With the evolution of streaming platforms, the music industry landscape is in a constant state of flux and the role of record labels has been questioned. With a heritage in producing records, it’s been hard for labels to adapt to the issues of diminishing production costs and recorded music revenues. In my opinion, the solution here lies in marketing.
The old ways of marketing an album release no longer apply. Most labels are forced to double down on their existing big hitters, or new musicians who have already marketed themselves through a DIY approach. As the scene continues to shift, music marketers are constantly being forced to re-adjust their campaign plans to make sure that they are reaching the right audience and creating a high level of buzz.
Marketing plans used to be a combined creation of manager, label A&R and marketing team, booking agent, and publisher who would be responsible for coming up with a big picture strategy and implementing a plan for each domain that he or she was responsible for. Today, most labels tackle what needs to be done right now and team members handle only their responsibilities without taking a step back and looking at the wider goals.
Below are the 5 steps record labels can implement to create a successful content marketing campaign.
Step 1: Identify the Target Audience
First off, it is VITAL to understand the music market demographic you’re targeting. In order to do this, you need to research and develop statistics about your audience. You’ll need to be able to create a unique profile of your “typical” buyer from this research, which will help you figure out your focus in terms of where they are consuming music and how they are listening. Once you can pinpoint the outlets to focus on you’ll be able to narrow down your target audience and create a content strategy based on your targeted profile.
Step 2: Create a Profile of Your “Ideal” Buyer
You’ll need to create a well-rounded profile of your customer. Only after compiling their general preferences and habits, can you really get an idea for who they are and how to cater to them. Some labels hire outsourced research agencies to compile research on a targeted demographic, or alternatively, you can create a questionnaire in-house to help identify your buyer.
Here’s an idea of some of the information you’ll want to know:
Where do they live, shop, eat?
Are they married or single?
How old are they?
How often do they buy music?
What service device do they use to stream?
How often do they go to shows?
Are they brand/label loyalists or first-time buyers?
Step 3: Build a Content Strategy Based on this User/Buyer Profile
Once you’ve figured out your audience, you can start to create a strategy and budget for targeting that audience. Figure out what platforms you’ll need to reach them on (i.e. social media, a grassroots campaign), what kind of content you’ll need to create to attract them (i.e. video, images, copy, or maybe even virtual reality). Check your resources to see if you have the capability to create a DIY approach and maintain this kind of campaign or if you’ll need to hire some outside support from an agency.
When creating your budget, get as specific as possible, it’s dangerous to assume that having one pot of “marketing spend” will cover all your resources. Consider creating a separate budget for promotions vs. content marketing. Then within that determine your spend on each content type.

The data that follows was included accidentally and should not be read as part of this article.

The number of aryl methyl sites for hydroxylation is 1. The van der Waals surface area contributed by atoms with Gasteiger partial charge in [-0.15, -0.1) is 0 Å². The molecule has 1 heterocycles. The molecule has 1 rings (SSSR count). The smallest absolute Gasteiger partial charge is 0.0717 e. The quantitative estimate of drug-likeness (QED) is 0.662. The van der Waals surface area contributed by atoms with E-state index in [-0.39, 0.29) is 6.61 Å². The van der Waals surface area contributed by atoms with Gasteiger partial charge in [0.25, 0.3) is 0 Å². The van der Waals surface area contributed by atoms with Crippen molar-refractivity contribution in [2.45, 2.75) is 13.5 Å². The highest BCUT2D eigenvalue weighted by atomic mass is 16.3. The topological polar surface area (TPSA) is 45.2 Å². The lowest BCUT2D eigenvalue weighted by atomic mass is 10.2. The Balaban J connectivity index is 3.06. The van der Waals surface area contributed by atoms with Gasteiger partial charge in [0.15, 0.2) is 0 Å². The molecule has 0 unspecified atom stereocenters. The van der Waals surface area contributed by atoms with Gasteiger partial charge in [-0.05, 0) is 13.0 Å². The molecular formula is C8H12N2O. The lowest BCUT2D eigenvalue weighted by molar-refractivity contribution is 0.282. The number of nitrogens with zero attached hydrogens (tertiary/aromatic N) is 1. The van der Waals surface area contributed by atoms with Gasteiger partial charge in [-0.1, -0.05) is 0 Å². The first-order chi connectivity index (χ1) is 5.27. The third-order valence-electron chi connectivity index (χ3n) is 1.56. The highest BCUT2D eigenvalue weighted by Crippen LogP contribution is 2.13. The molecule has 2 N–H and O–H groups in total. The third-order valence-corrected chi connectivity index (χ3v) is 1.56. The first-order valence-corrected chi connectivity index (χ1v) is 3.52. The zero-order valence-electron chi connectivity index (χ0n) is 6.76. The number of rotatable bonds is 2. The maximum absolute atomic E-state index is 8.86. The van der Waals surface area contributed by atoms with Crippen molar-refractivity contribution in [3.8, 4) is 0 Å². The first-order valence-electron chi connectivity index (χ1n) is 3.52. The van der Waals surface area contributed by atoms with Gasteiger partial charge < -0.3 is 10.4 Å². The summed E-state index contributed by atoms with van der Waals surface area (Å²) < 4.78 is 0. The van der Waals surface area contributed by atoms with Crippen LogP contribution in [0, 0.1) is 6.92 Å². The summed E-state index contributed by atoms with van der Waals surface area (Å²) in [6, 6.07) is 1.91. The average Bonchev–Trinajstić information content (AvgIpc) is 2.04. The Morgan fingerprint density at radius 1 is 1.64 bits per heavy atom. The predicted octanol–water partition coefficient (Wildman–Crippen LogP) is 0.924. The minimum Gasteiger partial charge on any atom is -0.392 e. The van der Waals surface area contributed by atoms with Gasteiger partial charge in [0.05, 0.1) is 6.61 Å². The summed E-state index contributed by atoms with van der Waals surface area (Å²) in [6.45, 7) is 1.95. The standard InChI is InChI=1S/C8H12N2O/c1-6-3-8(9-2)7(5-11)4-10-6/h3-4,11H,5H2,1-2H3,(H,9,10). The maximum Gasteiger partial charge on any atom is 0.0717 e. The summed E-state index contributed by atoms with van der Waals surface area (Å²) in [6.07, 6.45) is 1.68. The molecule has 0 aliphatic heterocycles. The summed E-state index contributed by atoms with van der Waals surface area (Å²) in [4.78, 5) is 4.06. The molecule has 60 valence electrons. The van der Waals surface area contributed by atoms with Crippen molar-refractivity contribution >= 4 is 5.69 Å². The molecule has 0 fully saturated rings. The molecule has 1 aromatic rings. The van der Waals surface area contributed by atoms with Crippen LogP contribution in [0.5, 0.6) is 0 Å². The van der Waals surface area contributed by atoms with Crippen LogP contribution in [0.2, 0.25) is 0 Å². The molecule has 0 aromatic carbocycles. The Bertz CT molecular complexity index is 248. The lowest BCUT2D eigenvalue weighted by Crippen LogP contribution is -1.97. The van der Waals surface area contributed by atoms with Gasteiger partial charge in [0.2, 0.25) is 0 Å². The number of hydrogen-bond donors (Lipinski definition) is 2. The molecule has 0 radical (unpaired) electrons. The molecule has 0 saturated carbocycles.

Step 4: Find Partners to Help Execute Your Strategy
Now that you’ve got your budget and a content strategy in place, it’s time to look at all your potential partners to help get your messaging out and how to help them deliver it.
Assuming your band or musician already has a core fan base, you can use social media as a resource for organic promotion. You can offer key followers exclusive content or opportunities to interact with the band based off of their follower counts to ensure maximum exposure.
Venues and retailers can also act as promotional partners as it’s in their best interest to promote the band/musician and the album release. As these are physical locations to attract your audience, there are a lot of cross- promotional opportunities that can be created to support your campaign, involving on-site giveaways or mobile marketing campaigns using beacon technology to target and attract new customers.
Step 5: Create an Editorial Calendar and Execute Content Delivery to Schedule
Now the final piece of the plan is to create an actionable editorial calendar to clearly map out the campaign in its entirety. Build in key events and happenings that are taking place during your projected timeline that can be used as content opportunities. Identify key staff who are going to promote and manage the content, keep in mind that this is highly important, and can really make or break the success of a campaign. Therefore, it’s important that you enlist members of staff with experience and the ability to act quickly, and don’t assume an intern can manage it.
Make sure you figure out now what your key results and key performance indicators (KPI’s) will be and make sure to track them as your campaign begins to take action. This is how you will know if you are reaching the audience you had planned and can pivot your strategy if necessary.
There is no single right answer for what artists or labels should do right now. A lot of them are being forced to sink or swim, but following these 5 steps will help build a solid marketing campaign plan to help promote a release. Or if you just wanted to remind the audience that you, your band or musician is out there, you can adapt based off these insights as well. The important thing to remember is to not cut corners. Having a well thought out strategy will help create a solid promotion plan that will make sure that every possible outlet has been considered and approached. And then next time, when you’re ready for your next 5 releases, you’ll already have a base to build from.